Let be a building of type W. An apartment is a sub-chamber system of isomorphic to the Coxeter complex W. PICTURE

  1. If c1,c2 then there exists an apartment 𝔱 such that c1,c2 𝔱.
  2. If 𝔱,𝔱 are apartments such that 𝔱𝔱 then there is an isomorphism ψ:𝔱 𝔱 such that ψ𝔱 𝔱 =id.
  3. Apartments are convex: If a chamber c lies on a minimal length gallery joining chambers c and d then c lies in every apartment containing c and d.

Reformulating the axioms of a building in terms of apartment, a building of type W is a simplicial complex with a collection 𝔗 of subcomplexes, the apartments of , such that

  1. ,
  2. If 𝔱𝔗 then 𝔱W,
  3. If c1, c2 then there exists 𝔱𝔗 such that c1𝔱 and c2𝔱,
  4. If 𝔱1, 𝔱2𝔗 and 𝔱1𝔱2 then there exists an isomorphism ψ:𝔱1 𝔱2 such that ψ 𝔱1𝔱2 =id.

Let 𝔱 be an apartment and c a chamber in 𝔱. The retraction onto 𝔱 centered at c is the map ρ𝔱,c :𝔱, given by ρ𝔱,c (d)=ψ(d) , where 𝔱 is an apartment containing both c and d and ψ :𝔱𝔱 is an isomorphism.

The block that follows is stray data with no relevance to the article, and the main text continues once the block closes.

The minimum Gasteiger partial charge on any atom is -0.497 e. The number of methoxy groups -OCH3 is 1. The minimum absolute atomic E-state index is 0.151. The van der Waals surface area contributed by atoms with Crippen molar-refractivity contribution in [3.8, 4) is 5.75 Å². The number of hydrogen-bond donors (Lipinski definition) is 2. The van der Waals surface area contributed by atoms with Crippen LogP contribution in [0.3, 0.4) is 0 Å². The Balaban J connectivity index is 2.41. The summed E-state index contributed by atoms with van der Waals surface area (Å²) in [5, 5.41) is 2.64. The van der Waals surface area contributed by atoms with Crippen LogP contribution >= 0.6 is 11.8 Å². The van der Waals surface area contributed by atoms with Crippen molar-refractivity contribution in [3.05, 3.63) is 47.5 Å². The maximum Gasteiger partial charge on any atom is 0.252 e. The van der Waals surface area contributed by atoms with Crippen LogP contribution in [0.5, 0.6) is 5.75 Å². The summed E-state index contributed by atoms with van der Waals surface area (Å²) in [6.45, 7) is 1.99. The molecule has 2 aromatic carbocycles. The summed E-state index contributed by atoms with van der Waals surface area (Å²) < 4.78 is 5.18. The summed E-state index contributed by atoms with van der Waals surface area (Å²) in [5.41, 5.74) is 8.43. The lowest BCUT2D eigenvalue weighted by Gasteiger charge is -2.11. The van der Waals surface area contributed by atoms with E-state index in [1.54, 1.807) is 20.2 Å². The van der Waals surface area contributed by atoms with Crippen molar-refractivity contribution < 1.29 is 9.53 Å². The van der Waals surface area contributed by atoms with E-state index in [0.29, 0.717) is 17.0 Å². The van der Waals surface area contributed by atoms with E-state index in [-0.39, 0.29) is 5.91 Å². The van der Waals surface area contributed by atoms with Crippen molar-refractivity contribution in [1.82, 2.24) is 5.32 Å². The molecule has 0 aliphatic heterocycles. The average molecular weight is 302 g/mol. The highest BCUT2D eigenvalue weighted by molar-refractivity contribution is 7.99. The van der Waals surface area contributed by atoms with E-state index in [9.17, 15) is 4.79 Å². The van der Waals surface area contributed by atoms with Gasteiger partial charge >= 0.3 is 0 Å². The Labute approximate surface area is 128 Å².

Affine buildings

Let be an affine building. An alcove wW is dominant if it is on the positive side of Hα for all αR+. The dominant chamber is C={wIw is dominant} PICTURE A sector is a subchamber system of isomorphic to C.

  1. If C is a sector and c is a chamber in then there exists an apartment 𝔱 containing c and a subsector of C.
  2. If C and D are sectors, then there exist subsectors CC and DD which lie in a common apartment.

Let 𝔱 be an apartment and C a sector in 𝔱. The retraction onto 𝔱 centered at C is the map ρ𝔱,C :𝔱 given by ρ𝔱,C (d) =ψ(d) , where 𝔱 is an apartment containing d and a subsector of C and ψ:𝔱 𝔱 is an isomorphism.